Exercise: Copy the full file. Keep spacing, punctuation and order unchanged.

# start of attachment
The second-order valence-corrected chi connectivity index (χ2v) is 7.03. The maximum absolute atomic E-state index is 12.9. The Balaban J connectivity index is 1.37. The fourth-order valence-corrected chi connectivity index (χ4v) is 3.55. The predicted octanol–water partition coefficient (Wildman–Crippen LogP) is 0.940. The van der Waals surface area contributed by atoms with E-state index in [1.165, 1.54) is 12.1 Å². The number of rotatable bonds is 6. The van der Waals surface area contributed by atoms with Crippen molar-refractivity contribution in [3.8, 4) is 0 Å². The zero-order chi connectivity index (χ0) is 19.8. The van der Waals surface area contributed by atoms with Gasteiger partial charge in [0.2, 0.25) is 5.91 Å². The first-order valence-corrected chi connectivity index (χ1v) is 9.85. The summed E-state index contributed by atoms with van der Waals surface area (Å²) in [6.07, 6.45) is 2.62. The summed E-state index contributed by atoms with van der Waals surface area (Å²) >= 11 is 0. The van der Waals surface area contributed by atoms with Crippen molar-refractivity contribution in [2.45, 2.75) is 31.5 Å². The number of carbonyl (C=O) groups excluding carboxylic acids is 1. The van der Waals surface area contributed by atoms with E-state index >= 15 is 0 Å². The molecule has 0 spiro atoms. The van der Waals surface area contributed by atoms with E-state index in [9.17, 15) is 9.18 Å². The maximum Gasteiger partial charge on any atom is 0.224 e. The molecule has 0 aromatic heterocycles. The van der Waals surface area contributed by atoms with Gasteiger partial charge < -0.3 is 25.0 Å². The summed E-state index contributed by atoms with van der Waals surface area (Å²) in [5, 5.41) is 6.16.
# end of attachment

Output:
The second-order valence-corrected chi connectivity index (χ2v) is 7.03. The maximum absolute atomic E-state index is 12.9. The Balaban J connectivity index is 1.37. The fourth-order valence-corrected chi connectivity index (χ4v) is 3.55. The predicted octanol–water partition coefficient (Wildman–Crippen LogP) is 0.940. The van der Waals surface area contributed by atoms with E-state index in [1.165, 1.54) is 12.1 Å². The number of rotatable bonds is 6. The van der Waals surface area contributed by atoms with Crippen molar-refractivity contribution in [3.8, 4) is 0 Å². The zero-order chi connectivity index (χ0) is 19.8. The van der Waals surface area contributed by atoms with Gasteiger partial charge in [0.2, 0.25) is 5.91 Å². The first-order valence-corrected chi connectivity index (χ1v) is 9.85. The summed E-state index contributed by atoms with van der Waals surface area (Å²) in [6.07, 6.45) is 2.62. The summed E-state index contributed by atoms with van der Waals surface area (Å²) >= 11 is 0. The van der Waals surface area contributed by atoms with Crippen molar-refractivity contribution in [2.45, 2.75) is 31.5 Å². The number of carbonyl (C=O) groups excluding carboxylic acids is 1. The van der Waals surface area contributed by atoms with E-state index >= 15 is 0 Å². The molecule has 0 spiro atoms. The van der Waals surface area contributed by atoms with E-state index in [9.17, 15) is 9.18 Å². The maximum Gasteiger partial charge on any atom is 0.224 e. The molecule has 0 aromatic heterocycles. The van der Waals surface area contributed by atoms with Gasteiger partial charge < -0.3 is 25.0 Å². The summed E-state index contributed by atoms with van der Waals surface area (Å²) in [5, 5.41) is 6.16.